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Background information

Context A health-related heatwave is a prolonged period of extremely high temperature and humidity for a particular region during which daily minima and maxima both exceed thresholds. Heatwaves with high humidity are problematic for human health and well-being.

Definition The annual number of heatwave days is based on the heatwave definition used by the health community. A health-related heatwave is considered to be a period of at least 2 consecutive days on which the maximum apparent temperature (Tappmax) exceeds the 90th percentile of Tappmax and the minimum temperature (Tmin) exceeds the 90th percentile of Tmin. Health heatwaves are calculated for each month of the summer period between June and August. The apparent temperature is a measure of relative discomfort due to combined heat and high humidity.

Data Sources The health-related heatwave statistics are calculated using bias-adjusted EURO-CORDEX data for two CMIP5 scenarios with different possible future greenhouse gas emissions: RCP4.5 (medium emissions) and RCP8.5 (high emissions). The data covers the period 1971 to 2099 and statistics are averaged for 30 years in overlapping time periods set 10 years apart. Finally, the time series are averaged for the model ensemble.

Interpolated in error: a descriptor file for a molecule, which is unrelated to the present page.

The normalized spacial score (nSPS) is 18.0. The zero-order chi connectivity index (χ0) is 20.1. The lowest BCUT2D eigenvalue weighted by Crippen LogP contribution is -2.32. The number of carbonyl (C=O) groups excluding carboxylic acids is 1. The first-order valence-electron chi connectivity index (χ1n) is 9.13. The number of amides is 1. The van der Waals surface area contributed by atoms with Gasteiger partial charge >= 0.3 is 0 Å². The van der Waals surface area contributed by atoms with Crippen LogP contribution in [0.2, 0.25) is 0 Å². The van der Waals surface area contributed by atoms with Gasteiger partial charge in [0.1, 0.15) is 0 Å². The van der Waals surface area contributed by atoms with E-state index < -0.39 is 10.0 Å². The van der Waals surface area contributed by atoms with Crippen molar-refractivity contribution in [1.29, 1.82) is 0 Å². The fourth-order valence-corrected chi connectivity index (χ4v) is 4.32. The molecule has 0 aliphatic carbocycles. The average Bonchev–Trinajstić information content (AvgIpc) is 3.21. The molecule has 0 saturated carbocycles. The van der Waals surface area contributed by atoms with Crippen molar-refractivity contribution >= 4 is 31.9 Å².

Supporting Information The data was collated on behalf of the Copernicus Climate Change Service (C3S). Further information about this index can be found in the C3S documentation resources in the Climate Data Store.

Visualisation and Navigation The annual number of heatwave days are presented for the health-related definition of heatwaves for two CMIP5 scenarios: RCP4.5 with medium greenhouse gas emissions and RCP8.5 with high greenhouse gas emissions.

Statistics for the number of health-related heatwave days are also available via the "Explore in Detail" button as national, sub-national and trans-national area-means for which time series data can be plotted.

Number of health-related heatwave days

Content in the European Climate Data Explorer pages is delivered by the Copernicus Climate Change Service (C3S) implemented by ECMWF.


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This translation is generated by eTranslation, a machine translation tool provided by the European Commission.